Gastric injury secondary to button battery ingestions: a retrospective multicenter review

Gastrointest Endosc. 2020 Aug;92(2):276-283. doi: 10.1016/j.gie.2020.04.037. Epub 2020 Apr 22.


Background and aims: Removal of gastric button batteries (BBs) remains controversial. Our aim was to better define the spectrum of injury and to characterize clinical factors associated with injury from retained gastric BBs.

Methods: In this multicenter retrospective cohort study from January 2014 through May 2018, pediatric gastroenterologists from 4 pediatric tertiary care centers identified patients, aged 0 to 18 years, who had a retained gastric BB on radiography and subsequently underwent endoscopic assessment. Demographic and clinical information were abstracted from electronic health records using a standard data collection form.

Results: Sixty-eight patients with a median age of 2.5 years underwent endoscopic retrieval of a gastric BB. At presentation, 17 (25%) were symptomatic. Duration from ingestion to endoscopic removal was known for 65 patients (median, 9 hours [interquartile range, 5-19]). Median time from ingestion to first radiographic evaluation was 2 hours. At endoscopic removal, 60% of cases had visual evidence of mucosal damage, which correlated with duration of BB retention (P = .0018). Time to retrieval of the BB was not statistically significant between symptomatic and asymptomatic subjects (P = .12). After adjusting for age and symptoms, the likelihood of visualizing gastric damage among patients who had BBs removed 12 hours post ingestion was 4.5 times that compared with those with BB removal within 12 hours of ingestion.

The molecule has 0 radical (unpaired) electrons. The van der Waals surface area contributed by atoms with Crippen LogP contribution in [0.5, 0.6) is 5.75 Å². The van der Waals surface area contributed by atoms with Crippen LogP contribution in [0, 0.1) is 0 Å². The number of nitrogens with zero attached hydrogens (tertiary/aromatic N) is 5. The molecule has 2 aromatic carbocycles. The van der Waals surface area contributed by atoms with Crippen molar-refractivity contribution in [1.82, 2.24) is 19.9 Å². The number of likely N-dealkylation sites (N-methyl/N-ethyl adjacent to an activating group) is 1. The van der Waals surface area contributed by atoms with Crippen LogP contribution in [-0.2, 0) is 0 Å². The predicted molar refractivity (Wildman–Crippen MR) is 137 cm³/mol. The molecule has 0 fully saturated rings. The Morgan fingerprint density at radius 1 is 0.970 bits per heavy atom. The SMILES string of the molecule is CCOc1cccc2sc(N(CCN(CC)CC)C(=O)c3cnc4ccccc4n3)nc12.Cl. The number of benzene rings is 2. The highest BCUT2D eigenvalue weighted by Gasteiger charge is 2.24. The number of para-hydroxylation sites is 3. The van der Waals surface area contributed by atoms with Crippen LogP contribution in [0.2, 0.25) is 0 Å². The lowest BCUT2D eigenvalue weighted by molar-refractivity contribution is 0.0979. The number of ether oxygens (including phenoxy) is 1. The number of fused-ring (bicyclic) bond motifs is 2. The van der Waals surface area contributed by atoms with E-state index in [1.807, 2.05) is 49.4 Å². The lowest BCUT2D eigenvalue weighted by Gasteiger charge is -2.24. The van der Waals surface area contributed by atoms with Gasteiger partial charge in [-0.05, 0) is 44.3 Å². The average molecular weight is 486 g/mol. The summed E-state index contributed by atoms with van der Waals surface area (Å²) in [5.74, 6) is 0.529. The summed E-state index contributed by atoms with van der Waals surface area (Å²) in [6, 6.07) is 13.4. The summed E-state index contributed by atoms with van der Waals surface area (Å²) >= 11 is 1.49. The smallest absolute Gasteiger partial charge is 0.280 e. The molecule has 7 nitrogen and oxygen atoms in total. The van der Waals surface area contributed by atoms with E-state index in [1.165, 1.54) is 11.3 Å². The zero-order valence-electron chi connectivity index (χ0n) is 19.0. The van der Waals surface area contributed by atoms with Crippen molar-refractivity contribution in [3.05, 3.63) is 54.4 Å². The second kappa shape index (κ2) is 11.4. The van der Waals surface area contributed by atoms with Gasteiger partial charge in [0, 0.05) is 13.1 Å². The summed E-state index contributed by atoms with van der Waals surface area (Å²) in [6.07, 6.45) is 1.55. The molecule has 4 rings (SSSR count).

Conclusions: In this study, swallowed BBs posed a risk of damage to the stomach, including a single case of impaction and perforation of the gastric wall. Clinicians may want to consider retrieval within 12 hours of ingestion of gastric BBs. Larger prospective studies to assess risk of injury are needed.

Publication types

  • Multicenter Study

MeSH terms

  • Adolescent
  • Child
  • Child, Preschool
  • Eating
  • Electric Power Supplies
  • Foreign Bodies* / complications
  • Foreign Bodies* / diagnostic imaging
  • Foreign Bodies* / surgery
  • Humans
  • Infant
  • Infant, Newborn
  • Prospective Studies
  • Retrospective Studies